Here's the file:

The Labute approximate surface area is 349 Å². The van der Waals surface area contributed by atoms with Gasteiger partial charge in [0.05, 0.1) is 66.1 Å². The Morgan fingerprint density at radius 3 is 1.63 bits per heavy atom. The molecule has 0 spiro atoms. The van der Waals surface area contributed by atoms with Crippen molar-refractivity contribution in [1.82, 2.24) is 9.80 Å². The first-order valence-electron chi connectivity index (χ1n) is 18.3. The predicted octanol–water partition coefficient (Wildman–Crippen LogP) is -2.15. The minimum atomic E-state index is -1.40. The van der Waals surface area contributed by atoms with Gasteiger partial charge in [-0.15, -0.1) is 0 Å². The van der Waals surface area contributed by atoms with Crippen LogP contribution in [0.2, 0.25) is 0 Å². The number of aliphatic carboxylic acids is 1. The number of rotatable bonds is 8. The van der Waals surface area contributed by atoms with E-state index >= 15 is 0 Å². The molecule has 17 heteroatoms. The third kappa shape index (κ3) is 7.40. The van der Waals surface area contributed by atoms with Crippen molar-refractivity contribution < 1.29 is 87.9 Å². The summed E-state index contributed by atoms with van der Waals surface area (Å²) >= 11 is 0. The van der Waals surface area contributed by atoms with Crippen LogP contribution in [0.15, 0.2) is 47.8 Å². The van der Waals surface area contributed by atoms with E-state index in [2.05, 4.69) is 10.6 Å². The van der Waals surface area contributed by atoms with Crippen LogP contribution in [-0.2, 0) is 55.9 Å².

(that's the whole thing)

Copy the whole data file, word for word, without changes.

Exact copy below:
The Labute approximate surface area is 349 Å². The van der Waals surface area contributed by atoms with Gasteiger partial charge in [0.05, 0.1) is 66.1 Å². The Morgan fingerprint density at radius 3 is 1.63 bits per heavy atom. The molecule has 0 spiro atoms. The van der Waals surface area contributed by atoms with Crippen molar-refractivity contribution in [1.82, 2.24) is 9.80 Å². The first-order valence-electron chi connectivity index (χ1n) is 18.3. The predicted octanol–water partition coefficient (Wildman–Crippen LogP) is -2.15. The minimum atomic E-state index is -1.40. The van der Waals surface area contributed by atoms with Gasteiger partial charge in [-0.15, -0.1) is 0 Å². The van der Waals surface area contributed by atoms with Crippen LogP contribution in [0.2, 0.25) is 0 Å². The number of aliphatic carboxylic acids is 1. The number of rotatable bonds is 8. The van der Waals surface area contributed by atoms with E-state index >= 15 is 0 Å². The molecule has 17 heteroatoms. The third kappa shape index (κ3) is 7.40. The van der Waals surface area contributed by atoms with Crippen molar-refractivity contribution < 1.29 is 87.9 Å². The summed E-state index contributed by atoms with van der Waals surface area (Å²) >= 11 is 0. The van der Waals surface area contributed by atoms with Crippen LogP contribution in [0.15, 0.2) is 47.8 Å². The van der Waals surface area contributed by atoms with E-state index in [2.05, 4.69) is 10.6 Å². The van der Waals surface area contributed by atoms with Crippen LogP contribution in [-0.2, 0) is 55.9 Å².